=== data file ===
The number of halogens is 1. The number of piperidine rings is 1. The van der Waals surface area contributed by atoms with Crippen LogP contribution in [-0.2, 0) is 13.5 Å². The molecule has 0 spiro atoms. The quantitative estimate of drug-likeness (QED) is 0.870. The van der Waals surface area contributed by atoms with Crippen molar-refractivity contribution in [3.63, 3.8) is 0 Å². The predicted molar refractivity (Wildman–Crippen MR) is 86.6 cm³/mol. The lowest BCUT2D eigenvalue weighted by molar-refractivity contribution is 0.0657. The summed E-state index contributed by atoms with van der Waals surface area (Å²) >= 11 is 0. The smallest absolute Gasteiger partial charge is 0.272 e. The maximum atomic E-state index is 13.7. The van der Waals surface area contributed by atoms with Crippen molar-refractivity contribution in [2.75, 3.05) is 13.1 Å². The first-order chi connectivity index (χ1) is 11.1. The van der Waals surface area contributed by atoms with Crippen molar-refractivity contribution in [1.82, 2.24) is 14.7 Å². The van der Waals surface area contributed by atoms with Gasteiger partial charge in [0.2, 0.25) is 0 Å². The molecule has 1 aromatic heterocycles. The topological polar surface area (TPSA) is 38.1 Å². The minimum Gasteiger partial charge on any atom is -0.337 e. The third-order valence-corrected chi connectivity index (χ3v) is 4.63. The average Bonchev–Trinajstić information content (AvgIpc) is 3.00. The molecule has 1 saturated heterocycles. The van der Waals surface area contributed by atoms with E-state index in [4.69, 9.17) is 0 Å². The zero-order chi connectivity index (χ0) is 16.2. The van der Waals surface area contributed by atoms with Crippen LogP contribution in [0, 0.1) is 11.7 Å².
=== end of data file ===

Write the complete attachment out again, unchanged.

The number of halogens is 1. The number of piperidine rings is 1. The van der Waals surface area contributed by atoms with Crippen LogP contribution in [-0.2, 0) is 13.5 Å². The molecule has 0 spiro atoms. The quantitative estimate of drug-likeness (QED) is 0.870. The van der Waals surface area contributed by atoms with Crippen molar-refractivity contribution in [3.63, 3.8) is 0 Å². The predicted molar refractivity (Wildman–Crippen MR) is 86.6 cm³/mol. The lowest BCUT2D eigenvalue weighted by molar-refractivity contribution is 0.0657. The summed E-state index contributed by atoms with van der Waals surface area (Å²) >= 11 is 0. The smallest absolute Gasteiger partial charge is 0.272 e. The maximum atomic E-state index is 13.7. The van der Waals surface area contributed by atoms with Crippen molar-refractivity contribution in [2.75, 3.05) is 13.1 Å². The first-order chi connectivity index (χ1) is 11.1. The van der Waals surface area contributed by atoms with Crippen molar-refractivity contribution in [1.82, 2.24) is 14.7 Å². The van der Waals surface area contributed by atoms with Gasteiger partial charge in [0.2, 0.25) is 0 Å². The molecule has 1 aromatic heterocycles. The topological polar surface area (TPSA) is 38.1 Å². The minimum Gasteiger partial charge on any atom is -0.337 e. The third-order valence-corrected chi connectivity index (χ3v) is 4.63. The average Bonchev–Trinajstić information content (AvgIpc) is 3.00. The molecule has 1 saturated heterocycles. The van der Waals surface area contributed by atoms with E-state index in [4.69, 9.17) is 0 Å². The zero-order chi connectivity index (χ0) is 16.2. The van der Waals surface area contributed by atoms with Crippen LogP contribution in [0, 0.1) is 11.7 Å².